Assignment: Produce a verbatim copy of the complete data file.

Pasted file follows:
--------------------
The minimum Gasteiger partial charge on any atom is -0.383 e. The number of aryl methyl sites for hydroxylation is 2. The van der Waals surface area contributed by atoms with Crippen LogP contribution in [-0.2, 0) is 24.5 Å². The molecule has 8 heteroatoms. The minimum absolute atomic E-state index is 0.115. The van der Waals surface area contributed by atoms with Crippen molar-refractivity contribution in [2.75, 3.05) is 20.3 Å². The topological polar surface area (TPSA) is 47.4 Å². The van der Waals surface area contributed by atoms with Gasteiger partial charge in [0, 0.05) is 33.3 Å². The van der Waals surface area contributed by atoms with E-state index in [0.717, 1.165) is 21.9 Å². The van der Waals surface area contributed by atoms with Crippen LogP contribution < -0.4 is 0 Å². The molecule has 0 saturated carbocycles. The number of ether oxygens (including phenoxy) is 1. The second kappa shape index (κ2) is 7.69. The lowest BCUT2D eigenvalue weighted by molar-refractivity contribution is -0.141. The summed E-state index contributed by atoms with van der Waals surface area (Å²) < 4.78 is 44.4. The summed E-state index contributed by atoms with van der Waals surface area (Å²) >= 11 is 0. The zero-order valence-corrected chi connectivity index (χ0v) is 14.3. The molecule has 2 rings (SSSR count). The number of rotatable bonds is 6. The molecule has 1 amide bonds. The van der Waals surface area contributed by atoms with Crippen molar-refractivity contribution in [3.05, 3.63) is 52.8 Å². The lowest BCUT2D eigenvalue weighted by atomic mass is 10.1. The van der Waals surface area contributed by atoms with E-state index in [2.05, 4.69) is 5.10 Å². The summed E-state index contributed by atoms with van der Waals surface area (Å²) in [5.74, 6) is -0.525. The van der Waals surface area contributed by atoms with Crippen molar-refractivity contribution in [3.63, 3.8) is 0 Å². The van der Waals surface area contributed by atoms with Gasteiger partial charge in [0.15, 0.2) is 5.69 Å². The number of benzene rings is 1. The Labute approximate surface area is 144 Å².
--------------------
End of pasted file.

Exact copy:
The minimum Gasteiger partial charge on any atom is -0.383 e. The number of aryl methyl sites for hydroxylation is 2. The van der Waals surface area contributed by atoms with Crippen LogP contribution in [-0.2, 0) is 24.5 Å². The molecule has 8 heteroatoms. The minimum absolute atomic E-state index is 0.115. The van der Waals surface area contributed by atoms with Crippen molar-refractivity contribution in [2.75, 3.05) is 20.3 Å². The topological polar surface area (TPSA) is 47.4 Å². The van der Waals surface area contributed by atoms with Gasteiger partial charge in [0, 0.05) is 33.3 Å². The van der Waals surface area contributed by atoms with E-state index in [0.717, 1.165) is 21.9 Å². The van der Waals surface area contributed by atoms with Crippen LogP contribution < -0.4 is 0 Å². The molecule has 0 saturated carbocycles. The number of ether oxygens (including phenoxy) is 1. The second kappa shape index (κ2) is 7.69. The lowest BCUT2D eigenvalue weighted by molar-refractivity contribution is -0.141. The summed E-state index contributed by atoms with van der Waals surface area (Å²) < 4.78 is 44.4. The summed E-state index contributed by atoms with van der Waals surface area (Å²) >= 11 is 0. The zero-order valence-corrected chi connectivity index (χ0v) is 14.3. The molecule has 2 rings (SSSR count). The number of rotatable bonds is 6. The molecule has 1 amide bonds. The van der Waals surface area contributed by atoms with Crippen molar-refractivity contribution in [3.05, 3.63) is 52.8 Å². The lowest BCUT2D eigenvalue weighted by atomic mass is 10.1. The van der Waals surface area contributed by atoms with E-state index in [2.05, 4.69) is 5.10 Å². The summed E-state index contributed by atoms with van der Waals surface area (Å²) in [5.74, 6) is -0.525. The van der Waals surface area contributed by atoms with Crippen molar-refractivity contribution in [3.63, 3.8) is 0 Å². The van der Waals surface area contributed by atoms with Gasteiger partial charge in [0.15, 0.2) is 5.69 Å². The number of benzene rings is 1. The Labute approximate surface area is 144 Å².